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Weihnacht v. Wested

United States District Court, N.D. California, San Jose Division

January 30, 2015

DOUG WEIHNACHT, Plaintiff,
v.
WESTED, Defendant.

ORDER DENYING DEFENDANT'S PARTIAL MOTION TO DISMISS [Re: ECF 39]

BETH LABSON FREEMAN, District Judge.

This case involves dispute over copyright. In 2011, Defendant WestEd and an entity called Schematic Media, Inc. ("SMI") entered into a subcontract. Plaintiff signed this subcontract as the owner of SMI. Plaintiff now contends that the contract fails to reflect the true intent of the parties, because the parties intended that Plaintiff individually, rather than SMI, would offer performance as the subcontractor. See Second Amended Complaint ("SAC") ¶ 17. Plaintiff therefore seeks to reform the contract to reflect this true intent.

Pursuant to Federal Rule of Civil Procedure 12(b)(1), Defendant seeks to dismiss Plaintiff's second and third causes of action for reformation because Plaintiff lacks standing to bring a claim for reformation of the subcontract. Relying on a California Supreme Court case from 1900, Mabb v. Merriman, Defendant argues that the Court cannot reform the contract in the manner Plaintiff seeks because the Court "can neither add additional parties nor substitute other parties for those already appearing upon the face of the writing." Mabb, 129 Cal. 663, 664 (1900). Plaintiff opposes, contending that when the writing fails to reflect the true intent of the parties, even when that failure includes a mistake as to the names of the parties to the agreement, the Court has the equitable power to reform the agreement.

The parties appeared for oral argument on January 29, 2015. Having reviewed the briefing and oral argument of the parties, the Court agrees with Plaintiff, and DENIES Defendant's motion, for the reasons set forth below.

I. BACKGROUND

Plaintiff holds copyright on a work entitled Voyage to Galapagos. In August 2014, Plaintiff registered a fictitious business entity called Schematic Media, with the date of commencement of that business listed as January 1, 2011. SAC ¶ 4.

In June 2011, WestEd entered into a subcontract with SMI.[1] Plaintiff signed this subcontract as the owner of SMI. See SAC Exh. A at 1. The subcontract provided that the subcontractor's pre-existing intellectual property rights would remain the property of the subcontractor alone, and that the subcontractor would "have access to and the right to use all of the jointly developed intellectual property" arising from the venture. SAC ¶ 2.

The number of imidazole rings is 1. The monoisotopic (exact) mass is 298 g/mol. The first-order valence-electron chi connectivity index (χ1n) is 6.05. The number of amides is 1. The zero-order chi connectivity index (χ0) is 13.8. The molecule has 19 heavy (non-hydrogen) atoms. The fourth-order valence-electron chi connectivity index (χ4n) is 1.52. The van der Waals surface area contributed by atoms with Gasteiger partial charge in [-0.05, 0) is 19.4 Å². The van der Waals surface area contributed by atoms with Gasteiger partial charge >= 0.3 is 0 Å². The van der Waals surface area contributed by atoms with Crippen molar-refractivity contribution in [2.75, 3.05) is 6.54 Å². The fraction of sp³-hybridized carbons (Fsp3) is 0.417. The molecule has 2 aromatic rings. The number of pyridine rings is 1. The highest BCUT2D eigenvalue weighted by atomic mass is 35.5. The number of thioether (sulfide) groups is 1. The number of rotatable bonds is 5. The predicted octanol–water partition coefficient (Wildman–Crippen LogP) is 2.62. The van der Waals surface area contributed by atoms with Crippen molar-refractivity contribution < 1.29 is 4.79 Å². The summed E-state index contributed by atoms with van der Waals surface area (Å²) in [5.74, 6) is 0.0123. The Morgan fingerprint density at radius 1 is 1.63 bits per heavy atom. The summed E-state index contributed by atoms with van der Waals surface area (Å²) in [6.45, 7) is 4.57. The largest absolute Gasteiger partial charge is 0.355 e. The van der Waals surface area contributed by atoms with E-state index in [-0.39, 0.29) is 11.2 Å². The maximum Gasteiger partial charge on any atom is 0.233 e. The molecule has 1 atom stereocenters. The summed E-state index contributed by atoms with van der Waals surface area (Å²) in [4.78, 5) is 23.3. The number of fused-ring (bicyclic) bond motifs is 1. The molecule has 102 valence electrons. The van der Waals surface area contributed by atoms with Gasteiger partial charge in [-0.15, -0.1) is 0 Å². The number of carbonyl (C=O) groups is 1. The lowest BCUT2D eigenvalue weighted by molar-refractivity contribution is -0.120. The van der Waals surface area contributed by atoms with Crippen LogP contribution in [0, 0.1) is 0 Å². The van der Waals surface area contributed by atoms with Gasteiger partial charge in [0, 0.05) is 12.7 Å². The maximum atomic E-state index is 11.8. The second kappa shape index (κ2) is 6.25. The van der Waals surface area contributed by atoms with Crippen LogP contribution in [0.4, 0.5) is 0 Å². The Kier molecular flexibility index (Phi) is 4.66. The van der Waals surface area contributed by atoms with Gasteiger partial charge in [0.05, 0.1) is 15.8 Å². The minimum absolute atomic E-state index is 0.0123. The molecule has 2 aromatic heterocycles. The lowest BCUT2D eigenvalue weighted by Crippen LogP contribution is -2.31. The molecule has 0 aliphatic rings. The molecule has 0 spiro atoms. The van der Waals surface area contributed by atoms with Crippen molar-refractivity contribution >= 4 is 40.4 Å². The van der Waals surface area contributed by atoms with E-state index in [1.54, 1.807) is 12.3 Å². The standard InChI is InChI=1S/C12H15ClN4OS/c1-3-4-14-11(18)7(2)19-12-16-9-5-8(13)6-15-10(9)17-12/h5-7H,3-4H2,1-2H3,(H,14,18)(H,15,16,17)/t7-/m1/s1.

Plaintiff contends that the subcontract fails to reflect the true intent of the contracting parties. SAC ¶ 13. He alleges that prior to the execution of the subcontract he informed Michael Timms, WestEd's Project Director and the "person responsible for making payments to the subcontractor, " SAC ¶ 15, that SMI did not exist and that he could not execute the subcontract as SMI. SAC ¶ 17. After informing Timms of these facts, Timms nonetheless instructed Plaintiff to execute the contract as written. See id.; see also SAC ¶ 47 ("In reliance on Timm's (sic) false representations, Plaintiff was deceived and misled into signing a written agreement that differed materially from the understanding of the parties."). Thereafter, WestEd made payments under the subcontract to Plaintiff individually. SAC ¶ 18.

Plaintiff therefore alleges that, unless the subcontract is reformed to reflect the true intent of the parties, he will suffer substantial prejudice, SAC ¶ 19, and seeks reformation of the contract under the theories of unilateral mistake, SAC ¶¶ 39-45, and misrepresentation. SAC ¶¶ 47-48.

II. LEGAL STANDARD

Pursuant to Rule 12(b)(1), a plaintiff must have the "irreducible constitutional minimum of standing" in order to bring suit, Lujan v. Defenders of Wildlife, 504 U.S. 555, 560 (1992), which means that the plaintiff "must have suffered or be imminently threatened with a concrete and particularized injury in fact that is fairly traceable to the challenged action." Id. Under California law, only an aggrieved party may bring a claim for reformation of a contract:

When, through fraud of mistake of the parties, or a mistake of one party, which the other at the time knew or suspected, a written contract does not truly express the intention of the parties, it may be revised on the application of a party so aggrieved, so as to express that intention, so far as it can be done without prejudice to the rights acquired by third persons, in good faith and for value.

Cal. Civ. Code ...


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